The Great War and Onset of Prohibition, 1915-1920
Soon after the First World War erupted in August 1914, Americans volunteered in the military hospitals and ambulance services of the combatants in Europe. While staying neutral in the Great War, the United States launched the Mexico Punitive Expedition, an unsuccessful military operation that was abandoned a couple of months before Congress declared war on Germany and the other Central Powers. General John J. Pershing was named as the commander of the American Expeditionary Forces that entered combat on the Western Front for the first time in November 1917. When the armistice was signed on November 11 of the following year, national Prohibition was gaining momentum, causing concerned restaurateurs to replace wartime rationing notices with warnings about the proposed strictures on the sale of wine and spirits. By the time the “doughboys” returned home, many of the servicemen from immigrant communities and impoverished regions of the country had grown accustomed to army rations of beef, potatoes, and white bread, helping standardize the American diet.
Bastille Day. Neuilly-sur-Seine, France: July 14, 1915.
When World War I broke out in August of 1914, American expatriates quickly established a military hospital, the Ambulance Américaine, on the outskirts of Paris. The theme dishes on this menu celebrating Bastille Day in 1915 include vol-au-vent “Joffre,” a puff-pastry case filled with a savory mixture in a richly flavored sauce, named after French military commander Joseph Joffre.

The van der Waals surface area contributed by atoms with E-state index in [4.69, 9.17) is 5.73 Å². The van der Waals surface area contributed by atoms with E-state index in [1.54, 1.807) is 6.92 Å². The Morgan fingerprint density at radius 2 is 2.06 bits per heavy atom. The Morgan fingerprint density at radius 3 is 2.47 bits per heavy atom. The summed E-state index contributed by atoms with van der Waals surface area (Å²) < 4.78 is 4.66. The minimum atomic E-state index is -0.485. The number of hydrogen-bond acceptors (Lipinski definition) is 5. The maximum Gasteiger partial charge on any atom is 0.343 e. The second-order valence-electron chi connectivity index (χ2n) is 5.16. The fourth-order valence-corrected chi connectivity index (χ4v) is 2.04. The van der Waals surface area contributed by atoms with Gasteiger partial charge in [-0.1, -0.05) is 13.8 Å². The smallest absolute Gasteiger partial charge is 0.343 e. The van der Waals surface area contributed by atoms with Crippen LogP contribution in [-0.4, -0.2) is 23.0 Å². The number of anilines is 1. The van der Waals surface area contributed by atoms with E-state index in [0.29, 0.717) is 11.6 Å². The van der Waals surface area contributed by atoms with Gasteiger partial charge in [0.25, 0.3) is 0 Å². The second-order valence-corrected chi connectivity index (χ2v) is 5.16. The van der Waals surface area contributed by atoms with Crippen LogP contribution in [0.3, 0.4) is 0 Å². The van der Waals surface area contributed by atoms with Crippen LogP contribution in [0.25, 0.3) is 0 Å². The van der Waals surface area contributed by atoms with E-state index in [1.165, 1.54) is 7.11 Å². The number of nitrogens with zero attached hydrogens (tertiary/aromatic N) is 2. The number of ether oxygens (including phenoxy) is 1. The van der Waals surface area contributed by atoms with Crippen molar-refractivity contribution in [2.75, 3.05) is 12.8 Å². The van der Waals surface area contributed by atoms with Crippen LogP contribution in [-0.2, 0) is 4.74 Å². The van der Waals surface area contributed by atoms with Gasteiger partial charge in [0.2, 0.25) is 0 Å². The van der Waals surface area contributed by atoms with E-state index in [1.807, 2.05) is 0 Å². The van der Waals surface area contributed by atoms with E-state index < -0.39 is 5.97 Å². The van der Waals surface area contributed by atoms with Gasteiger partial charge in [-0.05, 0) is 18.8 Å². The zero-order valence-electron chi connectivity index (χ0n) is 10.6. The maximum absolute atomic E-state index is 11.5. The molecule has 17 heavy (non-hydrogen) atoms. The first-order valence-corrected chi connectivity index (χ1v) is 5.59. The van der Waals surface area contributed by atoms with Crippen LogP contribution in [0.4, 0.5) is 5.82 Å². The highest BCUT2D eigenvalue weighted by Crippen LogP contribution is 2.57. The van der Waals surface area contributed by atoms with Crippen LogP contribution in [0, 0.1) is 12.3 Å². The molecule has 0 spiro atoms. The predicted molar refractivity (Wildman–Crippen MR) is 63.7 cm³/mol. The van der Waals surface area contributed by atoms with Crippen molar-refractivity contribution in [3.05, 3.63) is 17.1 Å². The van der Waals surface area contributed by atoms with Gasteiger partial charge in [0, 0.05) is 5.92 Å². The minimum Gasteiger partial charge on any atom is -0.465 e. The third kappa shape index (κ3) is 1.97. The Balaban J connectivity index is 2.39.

Bastille Day. Neuilly-sur-Seine, France: July 14, 1916.
The special lunch on Bastille Day in 1916 included jambon d’York à la gelée, œufs pochés mornay, and poulet Marengo, named for the Napoleonic victory at the Battle of Marengo in 1800. The music program includes the national anthems of the nine Allies whose flags are depicted on the cover.
101st U.S. Infantry.
Christmas. “Somewhere in France”: December 25, 1917.
The 101st Infantry Regiment was part of the 26th Infantry Division, or “Yankee Division,” formed from National Guard troops in New England. This holiday menu includes dishes with military-themed names like “turkey with olive drab dressing” and “camouflaged ice cream,” a cheerful change from their daily fare of hardtack and “slum,” a beef stew with potatoes, onions and carrots. The 101st Infantry Regiment engaged in numerous battles on the Western Front in 1918.
Brevoort Hotel & Café Lafayette.
Fixed Price. New York City: 1918.
French-born hotelier Raymond Orteig owned the Café Lafayette on University Place and the nearby Brevoort Hotel on Fifth Avenue. As noted on this wartime menu, the U.S. Food Administration mandated that alcoholic beverages not be served to military personnel, reflecting the rise of the Prohibition movement. In 1919, Orteig offered a prize of $25,000 to the first Allied aviator to fly non-stop between New York City and Paris, a prize that Charles Lindbergh eventually won in 1927.
À la carte. New York City: May 10, 1918.